So far, we only know of one planet in the universe that can support life. True or false?
From Tim Lyons point of view, that’s both true and false. “It’s true we have an N of 1 that is, one known place where life exists,” says Lyons ’80, who earned his bachelor’s degree in geological engineering at Mines. “But the Earth has a 4.3-billion-year history of liquid water, which is a precondition for life. Throughout that time oceans were forming, continents were emerging, temperatures were rising and falling, and the composition of the atmosphere and oceans was constantly changing.”
“We can think of these varying conditions from the planet’s past as alternative Earths,” Lyons says. Most of these worlds bear no resemblance to the Earth we inhabit today, yet they’ve all supported life.
By understanding the long history of alternative Earths, says Lyons, we can increase the number of known, life-supporting worlds and commensurately broaden the parameters of our search for habitable planets elsewhere in the universe.
As the principal investigator for the Alternative Earths Team of NASA’s Astrobiology Institute, Lyons is helping to define those parameters. A distinguished professor of biogeochemistry at the University of California, Riverside, Lyons and his team are charting the complex interplay between biological evolution and planetary evolution over billions of years of Earth history.
“NASA realized it needed to refine its ability to assess whether chemical signals from an exoplanet’s atmosphere [i.e., a planet outside Earth’s solar system] might signify life,” Lyons says. “The signals of life on Earth over time provide our best guide to recognizing signs of life somewhere else. We’re studying the chemical signatures of biological processes and the way they are captured in the geological record.”
“Something as basic as the relative levels of carbon’s two stable isotopes, Carbon-12 and Carbon-13, can provide telltale evidence of life,” says Lyons. “When you look at ancient material and you see a slightly elevated level of Carbon-12, you can be reasonably sure photosynthesis was taking place,” he says. That’s because photosynthesizing organisms favor Carbon-12 over Carbon-13 and leave a record of that preference in their organic remains.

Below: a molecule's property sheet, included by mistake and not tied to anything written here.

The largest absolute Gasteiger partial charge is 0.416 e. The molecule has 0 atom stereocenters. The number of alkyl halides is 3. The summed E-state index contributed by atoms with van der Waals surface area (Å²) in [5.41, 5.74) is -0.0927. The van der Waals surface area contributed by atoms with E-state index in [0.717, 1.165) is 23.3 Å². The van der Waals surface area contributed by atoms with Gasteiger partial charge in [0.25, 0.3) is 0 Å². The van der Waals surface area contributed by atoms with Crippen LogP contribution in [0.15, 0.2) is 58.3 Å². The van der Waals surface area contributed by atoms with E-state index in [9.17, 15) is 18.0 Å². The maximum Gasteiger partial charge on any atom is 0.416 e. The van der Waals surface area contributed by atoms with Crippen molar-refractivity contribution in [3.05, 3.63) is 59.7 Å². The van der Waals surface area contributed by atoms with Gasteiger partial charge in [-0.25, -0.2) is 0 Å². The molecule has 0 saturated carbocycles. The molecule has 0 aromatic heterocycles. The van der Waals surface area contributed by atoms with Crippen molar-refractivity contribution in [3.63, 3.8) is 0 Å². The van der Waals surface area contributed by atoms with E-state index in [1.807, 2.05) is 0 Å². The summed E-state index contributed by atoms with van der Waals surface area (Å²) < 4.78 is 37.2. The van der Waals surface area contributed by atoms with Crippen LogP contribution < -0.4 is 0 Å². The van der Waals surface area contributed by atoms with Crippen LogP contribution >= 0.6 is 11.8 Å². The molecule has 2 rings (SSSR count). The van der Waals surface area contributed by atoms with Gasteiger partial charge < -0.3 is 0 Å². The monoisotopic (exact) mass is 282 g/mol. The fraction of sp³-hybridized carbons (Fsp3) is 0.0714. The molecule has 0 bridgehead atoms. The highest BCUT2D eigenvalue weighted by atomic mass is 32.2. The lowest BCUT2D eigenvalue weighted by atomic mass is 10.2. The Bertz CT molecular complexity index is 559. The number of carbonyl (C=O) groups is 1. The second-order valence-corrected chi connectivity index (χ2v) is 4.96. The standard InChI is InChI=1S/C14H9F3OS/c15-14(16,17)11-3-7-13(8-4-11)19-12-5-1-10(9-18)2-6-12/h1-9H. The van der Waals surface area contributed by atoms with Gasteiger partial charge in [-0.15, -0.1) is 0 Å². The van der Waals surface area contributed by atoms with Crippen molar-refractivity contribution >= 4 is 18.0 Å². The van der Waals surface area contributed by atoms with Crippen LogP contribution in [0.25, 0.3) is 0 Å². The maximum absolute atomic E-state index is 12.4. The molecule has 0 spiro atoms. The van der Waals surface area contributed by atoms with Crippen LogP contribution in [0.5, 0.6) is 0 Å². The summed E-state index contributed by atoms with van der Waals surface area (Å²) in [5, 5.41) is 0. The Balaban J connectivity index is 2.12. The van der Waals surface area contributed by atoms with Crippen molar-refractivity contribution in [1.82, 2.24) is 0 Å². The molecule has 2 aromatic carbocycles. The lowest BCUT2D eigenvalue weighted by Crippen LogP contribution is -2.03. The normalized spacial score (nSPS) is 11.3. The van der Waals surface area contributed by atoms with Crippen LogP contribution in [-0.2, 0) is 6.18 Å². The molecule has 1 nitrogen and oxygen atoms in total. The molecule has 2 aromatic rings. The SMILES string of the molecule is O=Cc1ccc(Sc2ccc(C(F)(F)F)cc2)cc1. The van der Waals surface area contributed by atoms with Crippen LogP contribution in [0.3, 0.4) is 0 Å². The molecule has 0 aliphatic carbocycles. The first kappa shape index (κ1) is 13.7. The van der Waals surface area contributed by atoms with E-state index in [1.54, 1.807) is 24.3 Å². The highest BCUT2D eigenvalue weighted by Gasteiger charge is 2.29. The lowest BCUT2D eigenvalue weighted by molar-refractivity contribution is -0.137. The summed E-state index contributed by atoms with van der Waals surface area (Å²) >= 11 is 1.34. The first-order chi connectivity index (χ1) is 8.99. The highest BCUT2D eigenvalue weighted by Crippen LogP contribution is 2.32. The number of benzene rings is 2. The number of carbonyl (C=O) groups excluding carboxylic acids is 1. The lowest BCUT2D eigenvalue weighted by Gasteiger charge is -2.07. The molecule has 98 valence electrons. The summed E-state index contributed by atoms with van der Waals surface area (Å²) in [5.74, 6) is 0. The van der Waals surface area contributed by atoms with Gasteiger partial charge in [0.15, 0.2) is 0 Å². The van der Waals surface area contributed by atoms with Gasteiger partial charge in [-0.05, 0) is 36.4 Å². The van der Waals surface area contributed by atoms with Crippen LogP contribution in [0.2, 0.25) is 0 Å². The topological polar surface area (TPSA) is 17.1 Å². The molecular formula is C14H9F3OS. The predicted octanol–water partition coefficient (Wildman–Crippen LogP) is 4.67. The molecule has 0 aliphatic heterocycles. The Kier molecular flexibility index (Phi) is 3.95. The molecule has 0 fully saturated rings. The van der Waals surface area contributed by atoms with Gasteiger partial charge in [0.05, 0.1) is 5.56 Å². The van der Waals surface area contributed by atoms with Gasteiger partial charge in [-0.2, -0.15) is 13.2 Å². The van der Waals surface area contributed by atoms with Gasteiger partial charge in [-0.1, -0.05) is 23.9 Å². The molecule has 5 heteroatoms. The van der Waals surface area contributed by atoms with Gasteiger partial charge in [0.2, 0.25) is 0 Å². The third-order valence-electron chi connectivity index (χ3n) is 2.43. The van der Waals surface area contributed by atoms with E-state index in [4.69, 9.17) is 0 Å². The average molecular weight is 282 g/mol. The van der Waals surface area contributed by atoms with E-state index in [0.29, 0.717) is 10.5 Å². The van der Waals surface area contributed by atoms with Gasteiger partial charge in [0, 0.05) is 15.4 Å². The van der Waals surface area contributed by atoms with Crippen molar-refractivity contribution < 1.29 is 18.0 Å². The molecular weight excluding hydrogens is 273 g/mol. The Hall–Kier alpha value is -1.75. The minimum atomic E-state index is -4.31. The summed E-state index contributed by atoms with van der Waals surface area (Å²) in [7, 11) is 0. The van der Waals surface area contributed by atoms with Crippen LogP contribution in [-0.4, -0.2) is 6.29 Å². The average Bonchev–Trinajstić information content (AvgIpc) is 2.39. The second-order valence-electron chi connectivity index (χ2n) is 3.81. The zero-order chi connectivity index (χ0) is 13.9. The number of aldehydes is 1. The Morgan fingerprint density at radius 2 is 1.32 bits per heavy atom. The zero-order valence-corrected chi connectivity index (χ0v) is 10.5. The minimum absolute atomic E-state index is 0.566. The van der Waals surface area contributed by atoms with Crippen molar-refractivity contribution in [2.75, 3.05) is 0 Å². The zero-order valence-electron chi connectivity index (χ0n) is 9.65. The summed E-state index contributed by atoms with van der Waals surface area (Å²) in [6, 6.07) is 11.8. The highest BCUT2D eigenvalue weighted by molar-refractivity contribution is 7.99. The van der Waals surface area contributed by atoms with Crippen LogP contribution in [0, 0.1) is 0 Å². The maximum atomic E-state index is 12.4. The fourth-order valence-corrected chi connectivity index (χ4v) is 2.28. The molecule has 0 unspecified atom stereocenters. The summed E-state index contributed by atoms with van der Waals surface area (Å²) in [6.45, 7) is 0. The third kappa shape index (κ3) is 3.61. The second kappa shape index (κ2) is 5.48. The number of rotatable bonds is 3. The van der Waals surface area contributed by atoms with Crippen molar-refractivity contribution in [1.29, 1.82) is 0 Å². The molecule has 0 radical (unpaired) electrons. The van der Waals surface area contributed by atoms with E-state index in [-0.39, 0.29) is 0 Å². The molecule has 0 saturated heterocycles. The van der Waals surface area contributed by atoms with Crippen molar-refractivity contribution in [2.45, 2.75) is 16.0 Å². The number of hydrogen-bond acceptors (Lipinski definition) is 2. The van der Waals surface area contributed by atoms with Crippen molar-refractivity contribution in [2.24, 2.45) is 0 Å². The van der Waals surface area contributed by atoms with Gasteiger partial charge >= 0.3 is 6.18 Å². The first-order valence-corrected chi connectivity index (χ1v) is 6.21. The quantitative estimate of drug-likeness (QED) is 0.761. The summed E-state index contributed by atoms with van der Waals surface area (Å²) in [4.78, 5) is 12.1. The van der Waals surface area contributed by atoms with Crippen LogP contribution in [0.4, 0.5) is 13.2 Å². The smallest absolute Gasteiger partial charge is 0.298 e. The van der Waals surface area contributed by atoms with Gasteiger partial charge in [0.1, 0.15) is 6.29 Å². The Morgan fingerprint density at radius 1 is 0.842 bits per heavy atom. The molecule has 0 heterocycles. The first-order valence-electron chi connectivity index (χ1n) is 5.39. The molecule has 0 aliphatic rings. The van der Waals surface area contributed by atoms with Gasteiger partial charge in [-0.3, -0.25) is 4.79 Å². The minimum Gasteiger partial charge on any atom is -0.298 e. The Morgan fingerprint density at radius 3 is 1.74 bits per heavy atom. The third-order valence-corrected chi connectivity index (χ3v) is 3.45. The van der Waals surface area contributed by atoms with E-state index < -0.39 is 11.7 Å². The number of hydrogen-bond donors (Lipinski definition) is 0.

Lyons likes to imagine what an alien astronomer viewing the Earth two or three billion years ago would see as evidence for a planet teeming with life, and much of that information would lie in the composition of our early atmosphere. Although there wasn’t much oxygen in Earth’s atmosphere or oceans, there was some, and other gases, such as methane, were keeping us warm in the face of a sun that was significantly weaker than it is today. These are the conditions that set the stage for the proliferation of large, complex cells, eukaryotes, necessary for multicellular life.
“Life is constantly responding to environmental change,” Lyons says, “but it is also driving it. The cause-and-effect relationship runs both ways. One of the major parts of this interplay was the rise of oxygen.” As oxygen-producing bacteria and algae became numerous in the oceans and later plants covered the land, the oxygen they generated as a by-product of photosynthesis drastically altered the composition of the Earth’s atmosphere and oceans.
“The world was craving oxygen for about 80 to 90 percent of its history,” he says. “The Black Sea, the site of my doctoral research, is one of the last examples of that. It only has oxygen in about the upper 100 meters or so. Below that there is almost no oxygen. That condition is rare today, but it was common for most of Earth history.”
A native of New Jersey, Lyons became fascinated with geology at an early age. He came to Mines for its combination of academic rigor and proximity to interesting earth formations. “Where else could you go to places like Red Rocks or the I-70 road cut for a three-hour lab?” he says.
Lyons played on the Mines soccer team and was a member of Beta Theta Pi, which he calls a big part of his experience and a great academic fraternity. “I really enjoyed the breadth of sciences at Mines,” he says. “I appreciated what that was doing for me, the level of physics, calculus, and chemistry.” That wide scientific lens has proven to be a great advantage as he helms the NASA Alternative Earths Team.
“Because this is such an interdisciplinary science, my team has specialists from many different backgrounds: biologists, microbiologists, biogeochemists, chemical oceanographers. We’re making most of our progress at the interfaces between disciplines,” he says. “My Mines background really set me up to step across those boundaries. It continues to pay dividends after all these years.”